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New California Law Aims to Cultivate Urban Agriculture

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SAN FRANCISCO - Sandwiched between rows of homes in the fog-kissed Mission Terrace neighborhood, Little City Gardens provides salad greens and fresh-cut flowers to local restaurants from what was once a weedy vacant lot.

Like many of California's urban agriculture practitioners, however, Caitlyn Galloway is plagued by a key uncertainty: She is on a month-to-month lease with a landlord who must recoup the lot's steep property taxes and may soon sell or develop.

Now, California cities and counties eager to encourage community gardens and small-scale farms in urban pockets have a novel tool at their disposal that could help solve Galloway's problem. Legislation recently signed by Gov. Jerry Brown will allow municipalities to lower the assessed value - and property taxes - on plots of three acres or less if owners pledge to dedicate them to growing food for at least five years.

"As urban farmers one of the biggest obstacles we've faced is land tenure," said Galloway, 32. "It's a huge step for urban agriculture."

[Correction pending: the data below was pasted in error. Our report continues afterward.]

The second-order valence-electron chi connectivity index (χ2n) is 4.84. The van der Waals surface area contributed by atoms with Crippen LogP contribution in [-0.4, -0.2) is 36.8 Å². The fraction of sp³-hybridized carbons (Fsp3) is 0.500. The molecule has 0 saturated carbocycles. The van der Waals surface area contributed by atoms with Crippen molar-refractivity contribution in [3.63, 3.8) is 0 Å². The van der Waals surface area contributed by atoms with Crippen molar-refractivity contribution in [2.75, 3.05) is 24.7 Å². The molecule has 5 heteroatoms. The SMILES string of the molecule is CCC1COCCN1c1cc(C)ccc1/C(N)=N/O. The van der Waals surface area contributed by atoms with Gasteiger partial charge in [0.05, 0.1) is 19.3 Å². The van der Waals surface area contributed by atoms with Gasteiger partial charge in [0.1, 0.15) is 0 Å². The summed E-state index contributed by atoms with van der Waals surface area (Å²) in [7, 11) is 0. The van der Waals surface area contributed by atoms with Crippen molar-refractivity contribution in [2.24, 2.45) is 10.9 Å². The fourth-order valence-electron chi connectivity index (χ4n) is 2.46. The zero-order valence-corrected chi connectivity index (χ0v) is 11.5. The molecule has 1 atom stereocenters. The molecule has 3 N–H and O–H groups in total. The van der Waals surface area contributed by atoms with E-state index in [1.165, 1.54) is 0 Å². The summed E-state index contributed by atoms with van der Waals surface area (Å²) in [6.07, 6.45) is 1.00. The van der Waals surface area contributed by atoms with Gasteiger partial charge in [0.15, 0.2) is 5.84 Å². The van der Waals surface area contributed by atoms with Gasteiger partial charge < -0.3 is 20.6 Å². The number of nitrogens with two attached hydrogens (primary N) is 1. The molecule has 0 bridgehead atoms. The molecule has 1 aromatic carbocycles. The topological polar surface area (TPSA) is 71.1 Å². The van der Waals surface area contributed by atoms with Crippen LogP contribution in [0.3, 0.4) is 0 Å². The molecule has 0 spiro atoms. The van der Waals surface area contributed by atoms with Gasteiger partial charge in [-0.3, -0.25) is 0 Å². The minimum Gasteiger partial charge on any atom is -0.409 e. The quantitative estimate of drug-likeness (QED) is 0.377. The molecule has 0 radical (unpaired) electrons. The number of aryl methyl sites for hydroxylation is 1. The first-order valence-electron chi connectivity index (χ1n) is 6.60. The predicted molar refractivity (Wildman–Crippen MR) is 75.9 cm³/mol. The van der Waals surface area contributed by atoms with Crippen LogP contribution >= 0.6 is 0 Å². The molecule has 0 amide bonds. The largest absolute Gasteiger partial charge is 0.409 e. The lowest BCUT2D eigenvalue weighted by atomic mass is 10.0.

The legislation authored by Assemblyman Phil Ting (D-San Francisco) arose from this city's rich blend of urban ag interests: community gardens with long waiting lists, nonprofits that offer hands-on nutritional education, and small enterprises like Galloway's that took root when officials here changed zoning laws.

The program is voluntary: Interested cities can now move forward to create "urban agriculture incentive zones." County supervisors must then sign off. (Counties can also directly create their own zones.)

It passed the Senate unanimously and garnered just six no votes in the Assembly. Sole opposition came from the California Assessors' Assn., which cited potential for abuse by corporate property owners who might cut deals with local government. The bill was later amended to curtail lot size.   


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